If there's one labor issue that's come to the forefront of political agendas over the past few years, it's the minimum wage: Cities and states around the country are taking action to boost worker pay.
But a new wave of reform is in the works. Instead of how much you earn, it addresses when you work — pushing back against the long-standing corporate trend toward timing shifts exactly when labor is needed, sometimes at the very last minute.
That practice, nicknamed "just-in-time" scheduling, can wreak havoc on the lives of workers who can't plan around work obligations that might pop up at any time.
Following the passage of landmark legislation in San Francisco, bills have been offered in Indiana, Maryland, Massachusetts, Minnesota, Illinois, Connecticut, California, New York, Michigan and Oregon. Along with new proposals to expand paid sick pay, they are a bid to give employees more control over how they spend their time.
"These scheduling reforms are getting really popular, because it makes no sense that, for example, you're required to be available to work by your employer and you're not picked for that time," says Tsedeye Gebreselassie, a senior staff attorney at the National Employment Law Project. "People who don't suffer these abuses already understand what it's like to juggle work and family, so people really identify with that as being a problem."
In the District of Columbia, community groups and unions are formulating a bill that will address the problem of schedules that can be both shifting and inflexible. The legislation hasn't been hammered out yet, but the labor-backed group Jobs With Justice says it will likely include a requirement that employers provide workers with notice of their schedules a few weeks ahead of time, and that additional hours go to existing employees, rather than spreading them across a large workforce.
"The one thing we're finding overwhelmingly is that people aren't getting enough hours to make ends meet," says Ari Schwartz, a campaign organizer at D.C. Jobs With Justice, which is now tabulating the results of a survey of hundreds of hourly workers in the city on scheduling issues. "People aren't getting their schedules with enough time to plan child care and the rest of the things in their lives."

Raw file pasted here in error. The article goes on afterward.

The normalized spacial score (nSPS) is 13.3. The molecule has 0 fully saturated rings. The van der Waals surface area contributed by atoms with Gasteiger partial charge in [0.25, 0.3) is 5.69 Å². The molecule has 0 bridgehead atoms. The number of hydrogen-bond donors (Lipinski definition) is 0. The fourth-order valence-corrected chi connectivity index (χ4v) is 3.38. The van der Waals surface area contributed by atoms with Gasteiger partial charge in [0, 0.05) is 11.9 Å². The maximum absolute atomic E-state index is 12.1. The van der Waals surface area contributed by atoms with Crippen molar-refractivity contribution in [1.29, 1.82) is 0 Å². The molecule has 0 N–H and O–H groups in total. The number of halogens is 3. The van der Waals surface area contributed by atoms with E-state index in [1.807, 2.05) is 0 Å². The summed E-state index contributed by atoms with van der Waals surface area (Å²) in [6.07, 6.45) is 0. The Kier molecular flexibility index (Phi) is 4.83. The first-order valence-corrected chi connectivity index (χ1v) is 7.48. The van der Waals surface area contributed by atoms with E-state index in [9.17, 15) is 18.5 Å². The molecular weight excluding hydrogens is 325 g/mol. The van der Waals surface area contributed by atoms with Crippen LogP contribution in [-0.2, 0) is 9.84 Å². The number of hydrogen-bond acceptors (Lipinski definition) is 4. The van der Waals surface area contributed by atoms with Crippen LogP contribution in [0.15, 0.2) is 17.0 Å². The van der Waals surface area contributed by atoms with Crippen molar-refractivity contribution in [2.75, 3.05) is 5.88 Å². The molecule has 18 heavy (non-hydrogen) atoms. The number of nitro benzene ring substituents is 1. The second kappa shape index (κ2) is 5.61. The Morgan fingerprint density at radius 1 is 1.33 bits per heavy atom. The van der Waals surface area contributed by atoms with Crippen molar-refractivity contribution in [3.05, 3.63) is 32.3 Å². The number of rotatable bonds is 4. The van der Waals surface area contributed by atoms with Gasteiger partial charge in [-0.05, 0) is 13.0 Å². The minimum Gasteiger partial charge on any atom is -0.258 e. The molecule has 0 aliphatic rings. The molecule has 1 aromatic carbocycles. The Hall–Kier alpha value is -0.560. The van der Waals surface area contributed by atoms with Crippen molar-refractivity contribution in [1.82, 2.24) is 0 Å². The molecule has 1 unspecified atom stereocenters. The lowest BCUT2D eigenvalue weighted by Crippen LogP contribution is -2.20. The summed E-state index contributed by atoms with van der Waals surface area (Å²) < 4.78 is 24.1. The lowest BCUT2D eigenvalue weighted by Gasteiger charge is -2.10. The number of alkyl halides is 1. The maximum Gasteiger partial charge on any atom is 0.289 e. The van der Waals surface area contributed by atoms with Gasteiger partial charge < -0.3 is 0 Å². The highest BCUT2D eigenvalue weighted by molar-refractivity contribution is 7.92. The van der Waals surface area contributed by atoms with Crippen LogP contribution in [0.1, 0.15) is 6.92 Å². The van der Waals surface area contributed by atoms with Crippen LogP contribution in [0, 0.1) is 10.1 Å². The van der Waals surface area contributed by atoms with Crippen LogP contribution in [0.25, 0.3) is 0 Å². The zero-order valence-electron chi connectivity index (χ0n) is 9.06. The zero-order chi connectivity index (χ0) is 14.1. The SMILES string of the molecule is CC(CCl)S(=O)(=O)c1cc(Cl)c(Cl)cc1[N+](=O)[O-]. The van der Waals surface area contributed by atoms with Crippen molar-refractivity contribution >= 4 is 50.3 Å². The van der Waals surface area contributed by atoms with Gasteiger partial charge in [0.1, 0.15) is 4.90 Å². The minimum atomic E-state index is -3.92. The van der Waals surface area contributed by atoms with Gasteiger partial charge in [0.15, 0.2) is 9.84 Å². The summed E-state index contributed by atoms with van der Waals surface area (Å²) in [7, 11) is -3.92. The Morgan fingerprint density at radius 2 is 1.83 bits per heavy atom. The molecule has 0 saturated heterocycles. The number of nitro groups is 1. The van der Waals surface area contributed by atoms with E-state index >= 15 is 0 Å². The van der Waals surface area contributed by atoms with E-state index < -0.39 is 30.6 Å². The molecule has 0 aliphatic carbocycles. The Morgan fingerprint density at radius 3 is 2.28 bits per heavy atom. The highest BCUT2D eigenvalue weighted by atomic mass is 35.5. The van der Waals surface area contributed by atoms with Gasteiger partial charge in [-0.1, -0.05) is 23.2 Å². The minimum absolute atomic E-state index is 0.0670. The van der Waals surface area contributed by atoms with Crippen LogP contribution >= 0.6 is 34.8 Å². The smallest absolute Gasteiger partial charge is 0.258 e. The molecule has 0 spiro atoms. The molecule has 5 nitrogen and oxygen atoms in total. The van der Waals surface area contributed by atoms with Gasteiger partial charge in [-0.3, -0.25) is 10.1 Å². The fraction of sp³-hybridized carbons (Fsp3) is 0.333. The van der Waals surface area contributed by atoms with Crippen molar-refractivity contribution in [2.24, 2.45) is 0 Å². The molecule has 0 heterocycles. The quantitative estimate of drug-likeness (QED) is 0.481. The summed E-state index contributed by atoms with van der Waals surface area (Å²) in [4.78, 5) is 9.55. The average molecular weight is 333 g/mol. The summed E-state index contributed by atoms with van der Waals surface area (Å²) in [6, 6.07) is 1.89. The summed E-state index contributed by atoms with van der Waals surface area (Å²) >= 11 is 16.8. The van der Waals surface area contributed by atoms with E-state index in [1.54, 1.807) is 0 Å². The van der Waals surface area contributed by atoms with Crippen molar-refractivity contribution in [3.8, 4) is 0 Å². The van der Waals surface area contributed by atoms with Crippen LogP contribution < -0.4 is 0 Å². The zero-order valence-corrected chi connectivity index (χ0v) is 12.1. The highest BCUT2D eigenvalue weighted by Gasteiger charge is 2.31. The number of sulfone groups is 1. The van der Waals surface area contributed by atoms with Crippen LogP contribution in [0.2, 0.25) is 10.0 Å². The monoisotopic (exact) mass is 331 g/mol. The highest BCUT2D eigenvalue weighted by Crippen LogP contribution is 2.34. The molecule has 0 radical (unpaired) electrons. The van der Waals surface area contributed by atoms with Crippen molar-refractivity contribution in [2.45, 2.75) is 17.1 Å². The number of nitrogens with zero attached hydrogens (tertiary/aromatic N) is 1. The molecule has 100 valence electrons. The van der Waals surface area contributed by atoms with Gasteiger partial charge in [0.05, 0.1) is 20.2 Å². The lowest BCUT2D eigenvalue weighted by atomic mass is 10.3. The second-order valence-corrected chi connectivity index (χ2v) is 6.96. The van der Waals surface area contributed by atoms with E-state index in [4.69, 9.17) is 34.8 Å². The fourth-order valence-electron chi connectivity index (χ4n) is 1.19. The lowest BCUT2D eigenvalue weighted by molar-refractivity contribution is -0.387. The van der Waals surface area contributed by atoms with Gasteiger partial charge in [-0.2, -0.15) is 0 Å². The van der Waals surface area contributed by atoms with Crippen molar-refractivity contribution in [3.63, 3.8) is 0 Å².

Twenty years ago, schedules weren't as much of a problem. Working in retail, especially, tended to be a solid 9 to 5 job.
But then retail hours grew longer. And then came computerized scheduling, which allowed employers to best fit staffing to demand. Here's what that looks like in practice: Handing out schedules based on what times of day or the month you expect the most business, splitting up hours across a large workforce that's available on a moment's notice and sometimes sending people home if traffic is slow.
That helps companies optimize their labor costs, but it wreaks havoc on the lives of low-wage workers, who don't know how much they're going to make from week to week, and often can't schedule anything else around work.
After complaints, Whole Foods rolled out a new system that allows employees to see their schedules for two weeks in advance and prevents managers from changing them at the last minute or scheduling "clopenings" — both closing the store and opening it in the morning — without an employee's consent. The policy has been in place nationwide since early April.
Wal-Mart has also introduced a system of "open shifts," which allows workers to pick their own hours. Starbucks curbed some of its practices in the wake of a New York Times article last year that described their effect on one barista. The Gap is working with the Center for WorkLife Law at Hastings College of Law and the University of California, San Francisco to set up pilot projects around the country that would measure the impact of giving employees stable schedules and more hours. Many companies haven't considered how much their scheduling practices are actually costing them in the form of employee turnover, says Joan Williams, a UC law professor.
"If you don't count that cost, it disappears. The idea is to generate the kind of rigorous data that will be needed to persuade people to change their financial models," says Williams. "Our hypothesis is that if you provide people with more stable schedules, you'll see lower turnover and absenteeism and higher worker engagement."
And now, there's legislation to benchmark against. Last year, San Francisco became the first jurisdiction to pass comprehensive scheduling reform, with a set of companion bills that require "formula retailers" (i.e., large chains) to give workers two weeks notice of their schedules, pay workers for the shifts when they're on call and give hours to current employees instead of hiring more, among other provisions. The law went into effect in January, but won't be enforced until July.
A bill introduced in Congress last summer would require employers to make schedule accommodations for health or child care needs, unless there is a "bona fide business reason" for denying it. And another bill, proposed last month, would prevent employers from firing workers for requesting a schedule change.